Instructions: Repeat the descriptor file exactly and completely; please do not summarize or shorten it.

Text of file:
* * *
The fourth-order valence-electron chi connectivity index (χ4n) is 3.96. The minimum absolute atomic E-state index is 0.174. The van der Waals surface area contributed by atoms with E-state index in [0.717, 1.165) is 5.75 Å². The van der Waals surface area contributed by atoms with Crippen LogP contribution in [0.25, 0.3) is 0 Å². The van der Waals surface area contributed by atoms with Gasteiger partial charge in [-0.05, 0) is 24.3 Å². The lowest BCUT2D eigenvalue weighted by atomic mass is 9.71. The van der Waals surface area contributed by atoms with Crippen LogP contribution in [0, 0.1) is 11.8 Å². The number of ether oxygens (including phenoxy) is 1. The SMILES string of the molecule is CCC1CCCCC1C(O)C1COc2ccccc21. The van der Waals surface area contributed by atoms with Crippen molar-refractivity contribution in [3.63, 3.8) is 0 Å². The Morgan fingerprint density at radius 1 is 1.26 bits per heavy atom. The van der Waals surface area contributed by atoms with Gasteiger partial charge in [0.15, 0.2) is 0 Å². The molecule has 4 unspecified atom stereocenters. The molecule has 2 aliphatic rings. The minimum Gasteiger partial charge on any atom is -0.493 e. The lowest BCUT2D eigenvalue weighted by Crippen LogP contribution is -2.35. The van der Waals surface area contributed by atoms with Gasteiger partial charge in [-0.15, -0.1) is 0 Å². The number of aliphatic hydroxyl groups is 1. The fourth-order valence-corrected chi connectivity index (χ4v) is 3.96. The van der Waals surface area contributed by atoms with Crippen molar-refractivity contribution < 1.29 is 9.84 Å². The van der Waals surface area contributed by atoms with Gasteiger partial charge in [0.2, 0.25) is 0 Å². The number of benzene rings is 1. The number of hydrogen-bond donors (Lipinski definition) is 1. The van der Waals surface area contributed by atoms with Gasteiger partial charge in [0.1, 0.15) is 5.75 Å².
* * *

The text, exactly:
The fourth-order valence-electron chi connectivity index (χ4n) is 3.96. The minimum absolute atomic E-state index is 0.174. The van der Waals surface area contributed by atoms with E-state index in [0.717, 1.165) is 5.75 Å². The van der Waals surface area contributed by atoms with Crippen LogP contribution in [0.25, 0.3) is 0 Å². The van der Waals surface area contributed by atoms with Gasteiger partial charge in [-0.05, 0) is 24.3 Å². The lowest BCUT2D eigenvalue weighted by atomic mass is 9.71. The van der Waals surface area contributed by atoms with Crippen LogP contribution in [0, 0.1) is 11.8 Å². The number of ether oxygens (including phenoxy) is 1. The SMILES string of the molecule is CCC1CCCCC1C(O)C1COc2ccccc21. The van der Waals surface area contributed by atoms with Crippen molar-refractivity contribution in [3.63, 3.8) is 0 Å². The Morgan fingerprint density at radius 1 is 1.26 bits per heavy atom. The van der Waals surface area contributed by atoms with Gasteiger partial charge in [0.15, 0.2) is 0 Å². The molecule has 4 unspecified atom stereocenters. The molecule has 2 aliphatic rings. The minimum Gasteiger partial charge on any atom is -0.493 e. The lowest BCUT2D eigenvalue weighted by Crippen LogP contribution is -2.35. The van der Waals surface area contributed by atoms with Gasteiger partial charge in [-0.15, -0.1) is 0 Å². The number of aliphatic hydroxyl groups is 1. The fourth-order valence-corrected chi connectivity index (χ4v) is 3.96. The van der Waals surface area contributed by atoms with Crippen molar-refractivity contribution < 1.29 is 9.84 Å². The van der Waals surface area contributed by atoms with Gasteiger partial charge in [0.2, 0.25) is 0 Å². The number of benzene rings is 1. The number of hydrogen-bond donors (Lipinski definition) is 1. The van der Waals surface area contributed by atoms with Gasteiger partial charge in [0.1, 0.15) is 5.75 Å².